Over the past several years, we’ve been warned to keep careful and stay at home, while the Covid19 pandemic transformed the way we travel, shop, and socialize. We’ve grown interested in virus evolution and the stability of our health-care infrastructure. Other security problems, meanwhile, have taken a back seat. We have naturally become less anxious about prospective terrorist strikes and even normal petty crime – after all, we’ve grown accustomed to limiting our socializing. But we’ve been back to normal for some time now.
Furthermore, recent developments in the Middle East and their consequences for European stability (you may read more here) have exposed a threat that has never completely gone away: the worldwide threat of terrorism is at the forefront of our daily concerns.
Panic does not help. Ultimately, that is terror, and if we subdue to the general anxiety around traveling, their aim is reached. Terrorists win if we stop traveling and going about our business.
After watching the distressing news stories from France and Belgium during the last week, we realized we may be facing further instability – not only in political and socio-economic terms, but also in what regards personal security as the threat of terrorism seems to be growing in Europe, and beyond. There is, however, a way for communities to overcome terrorism.
Individuals may protect themselves by practicing situational awareness, a process that allows anyone to notice a threat early on and take precautions to avoid it. In a nutshell, it requires you to be aware of your surroundings and identify potentially risky circumstances. As a result, it is not something that can be practiced only by highly trained government agents or corporate security services professionals, but rather something that anyone can do. It is more of a reaction to the understanding that a threat exists.
Ignorance, denial, complacency, or fully tuning out of your surroundings in a public location obviously reduces your odds of recognizing a threat. Paranoia or obsessive concern about your safety, on the other side, is as hazardous – we can’t live in dread and aren’t created to. In other words, our bodies’ “flight or fight” reaction is only activated in an emergency, but it is shut off by a steady stream of stress, which can lead to mental and physical exhaustion. This is why, in the current environment, you must be aware of potential risks while simultaneously maintaining a balanced, calm degree of situational awareness – you will notice if something out of the ordinary occurs around you and will most likely be able to react to it.
What are the warning indicators you should look out for?
FIRST, keep in mind that practically every criminal act (from a wallet grab to a terrorist bomb) involves some level of pre-operational surveillance, and all criminals are vulnerable at that time – this is why many attacks never take place and security forces end up apprehending the criminals.
SECOND: Several principles can assist you in identifying potential risks. There are various sources of information on the issue that we have chosen for you to read below, but in a nutshell, remember one (friendly) acronym: TEDD – time, environment, distance, demeanor.
Explainer: If you witness someone acting abnormally (the poor demeanor) and continually in time, in the same or specific (but different) situations, at the same or specific (even if varying) distances, you may assume something is wrong. So, most importantly, in the equation above, look for “poor demeanor”: if another individual’s behavior is plainly suspicious, act by avoiding the situation in which that person finds himself/herself. In other words, if you notice or suspect something unusual or strange, take all precautions to protect yourself.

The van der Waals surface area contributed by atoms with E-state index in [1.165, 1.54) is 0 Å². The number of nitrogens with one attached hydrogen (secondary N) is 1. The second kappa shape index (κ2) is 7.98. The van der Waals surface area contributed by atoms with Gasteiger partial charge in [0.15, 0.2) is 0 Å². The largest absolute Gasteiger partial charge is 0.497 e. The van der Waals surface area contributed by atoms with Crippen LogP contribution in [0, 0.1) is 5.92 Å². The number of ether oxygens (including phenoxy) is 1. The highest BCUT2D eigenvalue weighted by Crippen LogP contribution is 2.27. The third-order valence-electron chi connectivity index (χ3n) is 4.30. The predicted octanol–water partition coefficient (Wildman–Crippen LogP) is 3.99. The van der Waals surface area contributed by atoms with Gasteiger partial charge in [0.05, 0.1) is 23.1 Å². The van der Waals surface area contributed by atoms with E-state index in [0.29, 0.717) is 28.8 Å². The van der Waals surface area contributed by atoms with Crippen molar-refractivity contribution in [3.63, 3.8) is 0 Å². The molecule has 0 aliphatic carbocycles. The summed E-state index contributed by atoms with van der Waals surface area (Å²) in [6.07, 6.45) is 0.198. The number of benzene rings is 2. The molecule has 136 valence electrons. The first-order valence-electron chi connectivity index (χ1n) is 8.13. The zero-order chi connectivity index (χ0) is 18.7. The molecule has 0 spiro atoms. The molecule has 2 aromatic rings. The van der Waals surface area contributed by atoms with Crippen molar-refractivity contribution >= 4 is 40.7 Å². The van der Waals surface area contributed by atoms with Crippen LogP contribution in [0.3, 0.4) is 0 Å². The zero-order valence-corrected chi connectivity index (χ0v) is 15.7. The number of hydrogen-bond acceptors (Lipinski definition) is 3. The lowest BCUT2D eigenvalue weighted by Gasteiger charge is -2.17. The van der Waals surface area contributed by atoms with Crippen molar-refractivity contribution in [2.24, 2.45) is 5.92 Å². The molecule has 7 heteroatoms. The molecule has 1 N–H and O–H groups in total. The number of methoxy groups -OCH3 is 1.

Wearing unseasonably warm clothing, displaying odd bulges under clothing or wires protruding from clothing, unnatural sweating, unnatural mumbling and intense stare, attempting to avoid security personnel are just a few of the oddities that have been observed about terrorist attackers over time.
3) THIRD: Always check out the most recent travel warnings issued by your national authorities for the countries to which you are intending to travel, as well as those issued by transit nations or other third countries. While terror levels in some European countries have decreased, it is critical to retain a relaxed situational awareness anytime in public places and not let paranoia and fear to take away the joy of life.
We have selected several resources for you to read more about situational awareness:
- BEFORE; DURING AND AFTER THE TRIP, TIPS available at: https://www.travel-security.ch/
- WHAT TO LOOK OUT FOR: https://www.met.police.uk/advice/advice-and-information/t/terrorism-in-the-uk/staying-safe-from-terrorism/
- Safety Advice video. Metropolitan Police: https://www.counterterrorism.police.uk/safetyadvice/
- Antiterrorism Individual Awareness Tips. Army War College: https://www.armywarcollege.edu/iwatch/downloads/cards/Individual_Awareness_Tips.pdf
- Worldwide Caution. US Department of State: https://travel.state.gov/content/travel/en/traveladvisories/traveladvisories/worldwide-caution.html
- Practice situational awareness before traveling. US Army: https://www.army.mil/article/47467/practice_situational_awareness_before_traveling
- Protect yourself: Practice situational awareness. Official United States Air Force Website: https://www.lakenheath.af.mil/News/Article-Display/Article/299827/protect-yourself-practice-situational-awareness/
- Safety and security abroad: How to increase your situational awareness. Aetna International: https://www.aetnainternational.com/en/about-us/explore/living-abroad/expatriate-life/safety-security-abroad.html